Five in­dis­putably great David Lean pic­tures

The Irish Times - Friday - The Ticket - - Film -

THIS HAPPY BREED (1944) Though set in a hum­ble south Lon­don house­hold in the in­ter-war years, Lean’s adap­ta­tion of Noël Coward’s play has un­ex­pected as­pects – its scope; its am­bi­tion of the later epics – about it. Mike Leigh ad­mits that the film was an in­flu­ence on his Life is Sweet. BRIEF EN­COUNTER (1945) Trevor Howard, a charis­matic doc­tor, and Celia John­son, a pinched house­wife, pine over the tea­cakes in one of the great dra­mas of re­pressed pas­sion. GREAT EX­PEC­TA­TIONS (1946) John Mills, play­ing the work­ing-class boy made good, brings warmth to this flaw­less Dick­ens adap­ta­tion, but the film’s most mem­o­rable scenes tend to­wards gothic hor­ror. Pip’s pas­sage through the grave­yard and Miss Hav­isham’s wretched demise still chill the blood. BRIDGE ON THE RIVER KWAI (1957) The plot strand in­volv­ing William Holden – a sop to pro­ducer Sam Spiegel – still feels some­what bolted on. But Alec Guin­ness’s por­trayal of a Bri­tish of­fi­cer driven close to mad­ness by his own ded­i­ca­tion to hon­our still has the power to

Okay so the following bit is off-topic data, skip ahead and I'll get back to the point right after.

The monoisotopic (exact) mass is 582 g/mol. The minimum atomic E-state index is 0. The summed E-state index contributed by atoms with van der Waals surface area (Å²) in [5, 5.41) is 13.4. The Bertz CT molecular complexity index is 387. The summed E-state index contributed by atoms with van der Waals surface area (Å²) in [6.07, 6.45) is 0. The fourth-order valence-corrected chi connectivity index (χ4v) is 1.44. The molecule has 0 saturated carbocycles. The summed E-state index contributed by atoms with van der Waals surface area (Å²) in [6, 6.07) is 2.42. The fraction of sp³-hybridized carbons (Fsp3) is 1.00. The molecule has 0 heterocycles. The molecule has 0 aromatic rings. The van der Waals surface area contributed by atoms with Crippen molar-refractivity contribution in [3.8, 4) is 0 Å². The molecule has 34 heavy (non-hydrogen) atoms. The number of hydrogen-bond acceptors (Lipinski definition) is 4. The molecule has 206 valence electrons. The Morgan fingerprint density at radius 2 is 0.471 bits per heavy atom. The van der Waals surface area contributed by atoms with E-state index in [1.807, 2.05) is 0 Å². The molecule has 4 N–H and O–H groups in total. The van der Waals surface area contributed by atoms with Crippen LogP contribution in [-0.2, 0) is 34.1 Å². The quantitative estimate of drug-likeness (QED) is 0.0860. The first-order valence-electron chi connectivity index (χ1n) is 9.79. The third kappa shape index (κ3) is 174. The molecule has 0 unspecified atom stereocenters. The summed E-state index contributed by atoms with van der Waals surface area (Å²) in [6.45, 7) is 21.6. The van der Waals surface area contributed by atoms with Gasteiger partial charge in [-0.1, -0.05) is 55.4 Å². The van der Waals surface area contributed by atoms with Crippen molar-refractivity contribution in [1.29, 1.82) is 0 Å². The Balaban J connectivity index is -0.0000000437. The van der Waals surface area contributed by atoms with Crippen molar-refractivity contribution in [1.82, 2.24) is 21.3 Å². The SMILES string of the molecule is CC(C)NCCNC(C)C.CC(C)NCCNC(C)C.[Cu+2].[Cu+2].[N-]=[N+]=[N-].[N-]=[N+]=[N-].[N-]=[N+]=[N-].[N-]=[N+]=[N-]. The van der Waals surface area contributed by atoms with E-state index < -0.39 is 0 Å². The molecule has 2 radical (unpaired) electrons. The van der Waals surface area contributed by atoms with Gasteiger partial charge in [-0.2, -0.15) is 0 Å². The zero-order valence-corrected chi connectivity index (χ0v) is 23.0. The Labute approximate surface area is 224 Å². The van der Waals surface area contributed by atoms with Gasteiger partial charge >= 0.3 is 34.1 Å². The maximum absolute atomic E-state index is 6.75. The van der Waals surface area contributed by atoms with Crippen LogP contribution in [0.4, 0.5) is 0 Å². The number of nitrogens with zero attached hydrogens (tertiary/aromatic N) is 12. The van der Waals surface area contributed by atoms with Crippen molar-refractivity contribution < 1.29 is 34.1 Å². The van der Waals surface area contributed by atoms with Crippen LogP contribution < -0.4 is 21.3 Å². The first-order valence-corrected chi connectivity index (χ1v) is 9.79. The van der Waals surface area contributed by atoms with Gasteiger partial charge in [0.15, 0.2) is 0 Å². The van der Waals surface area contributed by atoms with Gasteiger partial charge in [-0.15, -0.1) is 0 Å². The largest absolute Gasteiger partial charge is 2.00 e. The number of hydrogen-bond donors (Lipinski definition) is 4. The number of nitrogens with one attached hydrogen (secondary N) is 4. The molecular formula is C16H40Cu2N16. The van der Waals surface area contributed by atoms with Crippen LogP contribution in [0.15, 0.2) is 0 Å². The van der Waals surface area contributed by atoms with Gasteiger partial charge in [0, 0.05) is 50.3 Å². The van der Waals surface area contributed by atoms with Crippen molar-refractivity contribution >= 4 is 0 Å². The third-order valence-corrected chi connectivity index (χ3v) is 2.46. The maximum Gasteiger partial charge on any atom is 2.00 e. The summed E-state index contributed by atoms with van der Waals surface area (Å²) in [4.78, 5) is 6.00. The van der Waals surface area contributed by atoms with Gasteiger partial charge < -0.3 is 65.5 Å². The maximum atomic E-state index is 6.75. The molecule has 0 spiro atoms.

dis­con­cert. What have I done? LAWRENCE OF ARA­BIA (1962) Si­mul­ta­ne­ously a cel­e­bra­tion of hero­ism and a med­i­ta­tion on the in­tox­i­cat­ing power of slaugh­ter, Lean man­aged to layer Lawrence’s abun­dant ex­trav­a­gant set pieces with real psy­cho­log­i­cal acu­ity. Sadly, his sub­se­quent ex­trav­a­gan­zas seem empty by com­par­i­son.

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